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The co-operative that ran the Halifax Seaport Farmers' Market voted overwhelmingly in favour of handing the market over to the Halifax Port Authority in May 2012. (CBC)

Several high-profile business failures are forcing the Halifax Regional Municipality to write off nearly $400,000 in uncollectable taxes.

Staff with the municipality recommended the step in a report to the city's Audit and Finance Standing Committee.

The city is still owed:

  • $139,112 from the Halifax Seaport Farmers' Market.
  • $61,453 from Nova Scotia Crystal.
  • $198,983 from Marener Industries.

The Halifax Seaport Farmers' Market was leasing their premises from the federal Halifax Port Authority, as was Marener Industries. Nova Scotia Crystal was leasing from the Waterfront Development Corporation, a provincial Crown corporation.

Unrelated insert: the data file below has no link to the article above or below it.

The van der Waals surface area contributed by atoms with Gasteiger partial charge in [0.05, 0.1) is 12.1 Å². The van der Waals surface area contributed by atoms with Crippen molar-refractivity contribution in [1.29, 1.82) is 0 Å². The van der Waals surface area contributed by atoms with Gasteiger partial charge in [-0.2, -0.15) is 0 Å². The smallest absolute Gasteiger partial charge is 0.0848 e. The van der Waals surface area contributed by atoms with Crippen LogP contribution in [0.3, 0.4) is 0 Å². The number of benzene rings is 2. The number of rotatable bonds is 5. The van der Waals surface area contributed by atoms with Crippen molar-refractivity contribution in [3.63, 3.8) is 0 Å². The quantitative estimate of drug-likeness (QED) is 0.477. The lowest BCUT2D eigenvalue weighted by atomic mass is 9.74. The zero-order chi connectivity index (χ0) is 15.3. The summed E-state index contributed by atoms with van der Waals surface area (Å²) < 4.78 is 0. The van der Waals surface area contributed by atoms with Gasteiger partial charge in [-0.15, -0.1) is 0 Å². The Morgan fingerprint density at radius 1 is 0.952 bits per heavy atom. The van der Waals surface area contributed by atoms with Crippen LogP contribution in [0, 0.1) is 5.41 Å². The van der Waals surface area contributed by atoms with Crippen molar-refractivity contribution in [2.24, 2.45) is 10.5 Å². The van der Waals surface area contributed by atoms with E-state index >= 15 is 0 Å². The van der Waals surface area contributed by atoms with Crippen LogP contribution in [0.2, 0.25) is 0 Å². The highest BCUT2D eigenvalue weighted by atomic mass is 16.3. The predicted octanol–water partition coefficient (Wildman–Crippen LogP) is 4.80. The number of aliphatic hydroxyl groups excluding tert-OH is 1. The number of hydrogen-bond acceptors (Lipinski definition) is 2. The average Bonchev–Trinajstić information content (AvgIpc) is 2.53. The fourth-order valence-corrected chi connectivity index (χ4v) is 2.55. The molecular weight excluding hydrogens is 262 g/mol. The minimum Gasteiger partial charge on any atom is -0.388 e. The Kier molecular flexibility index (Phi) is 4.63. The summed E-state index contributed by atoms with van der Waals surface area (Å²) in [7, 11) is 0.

The December 2012 failure of the Nova Scotia Farmers Market Co-operative will cost the Halifax Regional Municipality a total of $139,112. The Seaport Market went under owing $10 million. Staff said they were able to secure $200,000 in taxes before the failure. The market has since reorganized and is in operation.

The Halifax Regional Municipality will receive commercial taxes on the facility through the port's payment in lieu of taxes grant.

Nova Scotia Crystal filed for bankruptcy in the spring, owing creditors $1.7 million.

Staff collected $42,000 from the company before the filing. Halifax Glass Works is currently operating Nova Scotia Crystal in the same location on the Halifax waterfront, through a lease with the Waterfront Development Corporation.

According to the staff report, it will be taxed directly by the Halifax Regional Municipality for commercial property taxes.

Marener Industries at Richmond Terminals was placed in receivership, owing creditors $10 million.

"As an unsecured creditor, HRM did not receive any of the realized proceeds of the Marener windup," the staff report states.

The city managed to collect $20,000 before the bankruptcy, but is still owed $198,983.